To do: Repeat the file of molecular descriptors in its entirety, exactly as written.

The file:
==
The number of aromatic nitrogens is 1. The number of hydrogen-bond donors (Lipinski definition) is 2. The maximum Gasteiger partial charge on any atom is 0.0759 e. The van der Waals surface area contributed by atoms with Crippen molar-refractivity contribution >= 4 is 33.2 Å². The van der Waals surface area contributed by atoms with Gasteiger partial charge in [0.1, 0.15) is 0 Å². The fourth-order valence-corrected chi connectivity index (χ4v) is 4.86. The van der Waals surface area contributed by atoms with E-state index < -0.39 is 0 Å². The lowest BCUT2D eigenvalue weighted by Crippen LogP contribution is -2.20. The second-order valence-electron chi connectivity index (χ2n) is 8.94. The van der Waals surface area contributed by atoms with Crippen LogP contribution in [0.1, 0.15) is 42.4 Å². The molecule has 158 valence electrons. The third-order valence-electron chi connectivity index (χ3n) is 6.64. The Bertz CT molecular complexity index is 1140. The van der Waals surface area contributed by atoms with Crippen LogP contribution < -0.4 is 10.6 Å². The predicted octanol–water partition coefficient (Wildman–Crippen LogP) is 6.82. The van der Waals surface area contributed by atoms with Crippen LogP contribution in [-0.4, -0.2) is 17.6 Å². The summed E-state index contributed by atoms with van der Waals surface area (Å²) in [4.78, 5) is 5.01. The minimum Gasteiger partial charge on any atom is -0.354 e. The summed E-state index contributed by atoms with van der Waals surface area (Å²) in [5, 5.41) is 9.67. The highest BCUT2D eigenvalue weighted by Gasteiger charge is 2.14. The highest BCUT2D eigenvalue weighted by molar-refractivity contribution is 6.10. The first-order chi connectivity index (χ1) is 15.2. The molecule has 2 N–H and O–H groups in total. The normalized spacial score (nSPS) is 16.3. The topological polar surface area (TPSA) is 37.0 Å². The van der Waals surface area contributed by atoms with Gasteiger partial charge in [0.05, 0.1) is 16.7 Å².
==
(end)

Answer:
The number of aromatic nitrogens is 1. The number of hydrogen-bond donors (Lipinski definition) is 2. The maximum Gasteiger partial charge on any atom is 0.0759 e. The van der Waals surface area contributed by atoms with Crippen molar-refractivity contribution >= 4 is 33.2 Å². The van der Waals surface area contributed by atoms with Gasteiger partial charge in [0.1, 0.15) is 0 Å². The fourth-order valence-corrected chi connectivity index (χ4v) is 4.86. The van der Waals surface area contributed by atoms with E-state index < -0.39 is 0 Å². The lowest BCUT2D eigenvalue weighted by Crippen LogP contribution is -2.20. The second-order valence-electron chi connectivity index (χ2n) is 8.94. The van der Waals surface area contributed by atoms with Crippen LogP contribution in [0.1, 0.15) is 42.4 Å². The molecule has 158 valence electrons. The third-order valence-electron chi connectivity index (χ3n) is 6.64. The Bertz CT molecular complexity index is 1140. The van der Waals surface area contributed by atoms with Crippen LogP contribution < -0.4 is 10.6 Å². The predicted octanol–water partition coefficient (Wildman–Crippen LogP) is 6.82. The van der Waals surface area contributed by atoms with Crippen LogP contribution in [-0.4, -0.2) is 17.6 Å². The summed E-state index contributed by atoms with van der Waals surface area (Å²) in [4.78, 5) is 5.01. The minimum Gasteiger partial charge on any atom is -0.354 e. The summed E-state index contributed by atoms with van der Waals surface area (Å²) in [5, 5.41) is 9.67. The highest BCUT2D eigenvalue weighted by Gasteiger charge is 2.14. The highest BCUT2D eigenvalue weighted by molar-refractivity contribution is 6.10. The first-order chi connectivity index (χ1) is 15.2. The molecule has 2 N–H and O–H groups in total. The normalized spacial score (nSPS) is 16.3. The topological polar surface area (TPSA) is 37.0 Å². The van der Waals surface area contributed by atoms with Gasteiger partial charge in [0.05, 0.1) is 16.7 Å².